Projected Starter: Nick Punto
2006 Stats: .290/.352/.373, 1 HR, 45 RBI
Potential Backups: Jeff Cirillo, Alejandro Machado, Luis Rodriguez
So far we've analyzed three positions for the Twins--catcher, first base and second base--and each of those spots looks pretty strong and well-set heading into the 2007 season. Now we come to third base, which is a different story. Last year the Twins entered the season with Tony Batista as their starter at the hot corner, and the results were disastrous. Batista was simply horrendous on both offense and defense, and in mid-June the Twins finally dumped him and gave Punto a shot at the position. Punto stepped in and never looked back, locking up his spot in the starting lineup with a ridiculous .374/.432/.515 hitting line in the month of July.
Punto finished the season with a .290 batting average, which stunned a number of people because his career average prior to the 2006 season was just .238. I can honestly say that I wasn't all that surprised. I have always felt that Punto had the skill set to be a solid little hitter given regular playing time. He started to show this back in 2005. When the Twins pulled the plug on Luis Rivas early in the season, Punto started to see regular playing time at second base. On June 2 of 2005, Punto was hitting .293/.351/.423, but it was on that day that he suffered an injury that kept him out for a month. Punto was never the same after returning and finished the season with an ugly .239/.301/.335 line, but he did show me something during his hot stretch in May, and he showed it again last season. That's why I'm one of the few people who believe Punto has a chance repeat--or perhaps even improve on--his offensive production of last season.
The big key to Punto's offensive emergence last season was his ability to cut down on strikeouts and put the ball in play more often. Prior to last year, Punto had struck out in 130 of his 588 career major-league at-bats (22%); in 2006 he struck out just 68 times in 459 at-bats (15%). He started to stray from this new trend toward the end of the year (in September, he struck out 18 times while drawing just three walks), but if he can get back to a that low-strikeout zone while drawing a decent number of walks, I think he stands a good chance of hitting for a good average again this season. He's never going to hit for a ton of power, but he is an excellent bunter and he can steal bases (17 on 22 attempts last year), so he definitely has a chance to be a decently valuable piece at the top of the Twins lineup this year, even if his production will never be ideal for a third-baseman.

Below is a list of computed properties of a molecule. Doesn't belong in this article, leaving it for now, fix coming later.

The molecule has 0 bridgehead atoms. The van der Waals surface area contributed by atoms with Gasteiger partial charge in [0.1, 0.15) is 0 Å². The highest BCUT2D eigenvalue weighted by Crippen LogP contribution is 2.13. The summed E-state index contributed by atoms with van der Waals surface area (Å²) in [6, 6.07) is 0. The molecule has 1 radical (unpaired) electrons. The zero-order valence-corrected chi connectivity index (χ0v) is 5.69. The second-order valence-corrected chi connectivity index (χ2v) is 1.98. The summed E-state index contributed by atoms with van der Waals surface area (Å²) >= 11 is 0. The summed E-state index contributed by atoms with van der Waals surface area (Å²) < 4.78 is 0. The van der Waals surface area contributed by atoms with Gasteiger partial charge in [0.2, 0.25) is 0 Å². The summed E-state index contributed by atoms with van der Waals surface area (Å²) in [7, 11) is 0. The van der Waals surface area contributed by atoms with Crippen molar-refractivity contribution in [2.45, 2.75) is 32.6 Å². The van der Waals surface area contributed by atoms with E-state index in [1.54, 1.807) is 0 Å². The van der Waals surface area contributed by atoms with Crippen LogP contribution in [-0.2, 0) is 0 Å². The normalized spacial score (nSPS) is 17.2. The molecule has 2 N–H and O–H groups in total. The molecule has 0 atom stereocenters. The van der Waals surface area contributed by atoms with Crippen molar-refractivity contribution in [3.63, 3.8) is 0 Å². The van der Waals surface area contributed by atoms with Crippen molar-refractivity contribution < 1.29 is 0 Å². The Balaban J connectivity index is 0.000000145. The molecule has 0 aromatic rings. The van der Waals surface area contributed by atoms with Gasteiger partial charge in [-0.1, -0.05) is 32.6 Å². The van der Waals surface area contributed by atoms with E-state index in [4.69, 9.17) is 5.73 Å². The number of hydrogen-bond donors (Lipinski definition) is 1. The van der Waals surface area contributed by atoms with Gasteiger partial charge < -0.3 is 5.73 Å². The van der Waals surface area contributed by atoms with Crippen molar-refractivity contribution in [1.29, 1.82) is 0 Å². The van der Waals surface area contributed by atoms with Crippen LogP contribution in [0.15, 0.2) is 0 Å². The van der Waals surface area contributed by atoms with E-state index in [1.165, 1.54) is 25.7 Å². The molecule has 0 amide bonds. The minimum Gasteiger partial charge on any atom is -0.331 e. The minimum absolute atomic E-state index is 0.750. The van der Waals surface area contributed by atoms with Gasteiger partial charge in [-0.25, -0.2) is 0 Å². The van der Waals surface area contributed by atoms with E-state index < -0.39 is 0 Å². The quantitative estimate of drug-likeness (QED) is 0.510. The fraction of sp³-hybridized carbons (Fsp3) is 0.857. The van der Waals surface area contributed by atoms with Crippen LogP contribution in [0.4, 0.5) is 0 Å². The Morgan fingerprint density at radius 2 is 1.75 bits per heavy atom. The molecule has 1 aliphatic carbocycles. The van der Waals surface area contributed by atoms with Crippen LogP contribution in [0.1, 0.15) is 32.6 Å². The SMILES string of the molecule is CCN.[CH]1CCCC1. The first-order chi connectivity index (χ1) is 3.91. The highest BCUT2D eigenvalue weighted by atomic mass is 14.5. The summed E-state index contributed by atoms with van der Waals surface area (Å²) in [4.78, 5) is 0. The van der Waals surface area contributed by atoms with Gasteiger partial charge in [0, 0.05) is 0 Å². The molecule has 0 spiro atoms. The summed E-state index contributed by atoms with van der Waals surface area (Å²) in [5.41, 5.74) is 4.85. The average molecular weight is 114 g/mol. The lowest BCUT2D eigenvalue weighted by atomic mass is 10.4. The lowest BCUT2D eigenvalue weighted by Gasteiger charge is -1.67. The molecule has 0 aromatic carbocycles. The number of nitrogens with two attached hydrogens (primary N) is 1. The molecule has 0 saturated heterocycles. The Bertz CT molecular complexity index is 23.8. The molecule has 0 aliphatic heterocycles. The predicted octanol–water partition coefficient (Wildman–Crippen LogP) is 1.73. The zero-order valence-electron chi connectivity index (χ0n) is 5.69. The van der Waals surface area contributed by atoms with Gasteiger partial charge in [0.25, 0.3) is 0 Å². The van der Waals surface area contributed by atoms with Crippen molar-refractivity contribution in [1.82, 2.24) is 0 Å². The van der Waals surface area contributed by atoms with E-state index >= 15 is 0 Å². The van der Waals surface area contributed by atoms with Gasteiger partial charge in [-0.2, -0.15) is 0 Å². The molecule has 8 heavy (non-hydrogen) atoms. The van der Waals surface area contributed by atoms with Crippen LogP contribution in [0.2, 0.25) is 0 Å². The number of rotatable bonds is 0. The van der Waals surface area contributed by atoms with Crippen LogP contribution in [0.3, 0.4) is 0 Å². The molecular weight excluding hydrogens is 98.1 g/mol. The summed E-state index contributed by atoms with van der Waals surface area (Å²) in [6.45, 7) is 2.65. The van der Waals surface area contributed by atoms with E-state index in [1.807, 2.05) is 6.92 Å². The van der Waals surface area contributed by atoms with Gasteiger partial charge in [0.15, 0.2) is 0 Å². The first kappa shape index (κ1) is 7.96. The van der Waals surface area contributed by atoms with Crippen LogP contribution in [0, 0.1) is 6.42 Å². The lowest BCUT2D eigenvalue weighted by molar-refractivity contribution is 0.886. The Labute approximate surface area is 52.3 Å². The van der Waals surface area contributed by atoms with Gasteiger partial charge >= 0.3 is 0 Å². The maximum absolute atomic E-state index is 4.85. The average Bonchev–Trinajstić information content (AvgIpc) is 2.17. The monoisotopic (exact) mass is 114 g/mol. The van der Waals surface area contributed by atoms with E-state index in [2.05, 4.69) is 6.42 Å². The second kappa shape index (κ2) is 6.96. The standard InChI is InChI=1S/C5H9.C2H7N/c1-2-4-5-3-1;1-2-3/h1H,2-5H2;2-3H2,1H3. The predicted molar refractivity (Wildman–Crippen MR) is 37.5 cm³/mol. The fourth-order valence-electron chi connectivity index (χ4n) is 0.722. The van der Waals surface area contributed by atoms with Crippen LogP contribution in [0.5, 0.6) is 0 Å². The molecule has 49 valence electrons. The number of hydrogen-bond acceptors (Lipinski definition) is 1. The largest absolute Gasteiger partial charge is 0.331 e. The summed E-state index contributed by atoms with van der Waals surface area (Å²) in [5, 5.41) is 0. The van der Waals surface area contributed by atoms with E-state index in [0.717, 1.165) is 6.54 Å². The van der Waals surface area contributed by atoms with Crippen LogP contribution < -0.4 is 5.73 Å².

At the very least, Punto showed great defensive ability while playing third base last season, despite the fact that he had relatively little major-league experience at that position in the past. He has good range to both sides and can make accurate off-balance throws. These are important factors, because I think the importance of third base as a defensive position is an underrated.
Should Punto regress back toward his old banjo-hitting self and cause the Twins to feel that his offense is not sufficient to warrant a starting spot, there is a back-up plan in place in the form of off-season acquisition Jeff Cirillo. The 37-year-old right-handed hitter holds a career hitting line of .298/.368/.432. He was a great hitter in his earlier years with Milwaukee and Colorado, but he hit a rut when he went to Seattle in 2002 and just finally got back on track when he returned to the Brewers in 2005. Cirillo hit .319/.369/.414 in 263 at-bats for Milwaukee last year, including .413/.451/.493 against southpaws. For that reason, he will probably see a number of starts against left-handed starters this season, be it at third base or first or second. It's worth noting that Punto, a switch-hitter, performed better against lefties than against righties last year so it is unlikely that Cirillo will see action at third for platoon reasons. But Cirillo is an established veteran with good plate discipline and solid defensive skills. I wouldn't be at all surprised to see him in place as the regular third basemen by the All-Star break should Punto struggle in April and May.
Luis Rodriguez or Alejandro Machado are both capable third basemen as well, so whichever one makes the roster (if either one does) will provide additional depth at this position.
Despite what has thus far been an unimpressive spring for him, Punto has a solid grasp on the starting third base spot for the Twins, and it would take a couple months of putrid offensive performance for him to lose it. If that happens, Cirillo should be ready to step in and provide solid offensive production along with reasonable defense at third. This position is not as strong as the others we've covered so far, but it's not exactly a weak spot either.